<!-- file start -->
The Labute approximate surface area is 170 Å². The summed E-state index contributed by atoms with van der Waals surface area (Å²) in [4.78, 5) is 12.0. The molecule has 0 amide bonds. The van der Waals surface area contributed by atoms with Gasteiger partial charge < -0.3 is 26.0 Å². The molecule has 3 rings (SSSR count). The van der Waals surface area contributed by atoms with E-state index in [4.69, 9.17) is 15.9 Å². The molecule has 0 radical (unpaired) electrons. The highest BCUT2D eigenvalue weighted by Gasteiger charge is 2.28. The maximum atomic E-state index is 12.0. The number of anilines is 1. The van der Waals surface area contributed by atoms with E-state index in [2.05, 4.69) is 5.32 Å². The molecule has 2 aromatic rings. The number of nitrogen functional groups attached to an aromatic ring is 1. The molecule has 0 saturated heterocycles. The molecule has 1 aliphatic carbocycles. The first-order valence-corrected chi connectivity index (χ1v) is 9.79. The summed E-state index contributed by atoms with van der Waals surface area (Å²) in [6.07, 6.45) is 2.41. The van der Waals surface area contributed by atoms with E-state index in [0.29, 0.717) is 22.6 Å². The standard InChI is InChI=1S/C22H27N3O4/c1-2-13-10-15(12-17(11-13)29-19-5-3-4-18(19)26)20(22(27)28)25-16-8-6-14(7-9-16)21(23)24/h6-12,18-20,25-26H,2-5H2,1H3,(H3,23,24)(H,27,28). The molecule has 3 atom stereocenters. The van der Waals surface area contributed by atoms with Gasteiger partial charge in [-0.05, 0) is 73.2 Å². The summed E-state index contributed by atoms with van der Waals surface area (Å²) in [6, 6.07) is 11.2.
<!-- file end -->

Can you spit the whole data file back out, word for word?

The Labute approximate surface area is 170 Å². The summed E-state index contributed by atoms with van der Waals surface area (Å²) in [4.78, 5) is 12.0. The molecule has 0 amide bonds. The van der Waals surface area contributed by atoms with Gasteiger partial charge < -0.3 is 26.0 Å². The molecule has 3 rings (SSSR count). The van der Waals surface area contributed by atoms with E-state index in [4.69, 9.17) is 15.9 Å². The molecule has 0 radical (unpaired) electrons. The highest BCUT2D eigenvalue weighted by Gasteiger charge is 2.28. The maximum atomic E-state index is 12.0. The number of anilines is 1. The van der Waals surface area contributed by atoms with E-state index in [2.05, 4.69) is 5.32 Å². The molecule has 2 aromatic rings. The number of nitrogen functional groups attached to an aromatic ring is 1. The molecule has 0 saturated heterocycles. The molecule has 1 aliphatic carbocycles. The first-order valence-corrected chi connectivity index (χ1v) is 9.79. The summed E-state index contributed by atoms with van der Waals surface area (Å²) in [6.07, 6.45) is 2.41. The van der Waals surface area contributed by atoms with E-state index in [0.29, 0.717) is 22.6 Å². The standard InChI is InChI=1S/C22H27N3O4/c1-2-13-10-15(12-17(11-13)29-19-5-3-4-18(19)26)20(22(27)28)25-16-8-6-14(7-9-16)21(23)24/h6-12,18-20,25-26H,2-5H2,1H3,(H3,23,24)(H,27,28). The molecule has 3 atom stereocenters. The van der Waals surface area contributed by atoms with Gasteiger partial charge in [-0.05, 0) is 73.2 Å². The summed E-state index contributed by atoms with van der Waals surface area (Å²) in [6, 6.07) is 11.2.